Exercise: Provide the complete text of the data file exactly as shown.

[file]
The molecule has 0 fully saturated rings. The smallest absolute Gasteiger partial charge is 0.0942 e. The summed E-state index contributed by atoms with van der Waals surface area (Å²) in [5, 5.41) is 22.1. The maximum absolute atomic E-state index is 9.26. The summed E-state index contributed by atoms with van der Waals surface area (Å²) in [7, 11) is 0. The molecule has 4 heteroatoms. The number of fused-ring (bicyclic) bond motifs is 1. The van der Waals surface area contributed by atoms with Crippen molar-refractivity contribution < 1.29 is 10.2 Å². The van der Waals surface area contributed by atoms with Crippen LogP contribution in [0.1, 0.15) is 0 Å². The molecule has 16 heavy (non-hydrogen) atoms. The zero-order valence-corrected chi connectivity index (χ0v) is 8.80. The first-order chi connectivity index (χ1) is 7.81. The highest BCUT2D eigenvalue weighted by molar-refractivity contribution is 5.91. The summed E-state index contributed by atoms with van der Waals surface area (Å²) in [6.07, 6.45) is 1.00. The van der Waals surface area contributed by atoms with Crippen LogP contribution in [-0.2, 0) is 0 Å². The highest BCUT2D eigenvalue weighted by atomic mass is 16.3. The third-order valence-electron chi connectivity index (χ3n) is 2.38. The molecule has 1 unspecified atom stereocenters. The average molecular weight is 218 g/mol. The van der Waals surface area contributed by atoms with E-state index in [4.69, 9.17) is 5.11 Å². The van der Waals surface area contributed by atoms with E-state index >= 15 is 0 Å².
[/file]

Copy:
The molecule has 0 fully saturated rings. The smallest absolute Gasteiger partial charge is 0.0942 e. The summed E-state index contributed by atoms with van der Waals surface area (Å²) in [5, 5.41) is 22.1. The maximum absolute atomic E-state index is 9.26. The summed E-state index contributed by atoms with van der Waals surface area (Å²) in [7, 11) is 0. The molecule has 4 heteroatoms. The number of fused-ring (bicyclic) bond motifs is 1. The van der Waals surface area contributed by atoms with Crippen molar-refractivity contribution < 1.29 is 10.2 Å². The van der Waals surface area contributed by atoms with Crippen LogP contribution in [0.1, 0.15) is 0 Å². The molecule has 16 heavy (non-hydrogen) atoms. The zero-order valence-corrected chi connectivity index (χ0v) is 8.80. The first-order chi connectivity index (χ1) is 7.81. The highest BCUT2D eigenvalue weighted by molar-refractivity contribution is 5.91. The summed E-state index contributed by atoms with van der Waals surface area (Å²) in [6.07, 6.45) is 1.00. The van der Waals surface area contributed by atoms with Crippen LogP contribution in [-0.2, 0) is 0 Å². The highest BCUT2D eigenvalue weighted by atomic mass is 16.3. The third-order valence-electron chi connectivity index (χ3n) is 2.38. The molecule has 1 unspecified atom stereocenters. The average molecular weight is 218 g/mol. The van der Waals surface area contributed by atoms with E-state index in [4.69, 9.17) is 5.11 Å². The van der Waals surface area contributed by atoms with E-state index >= 15 is 0 Å².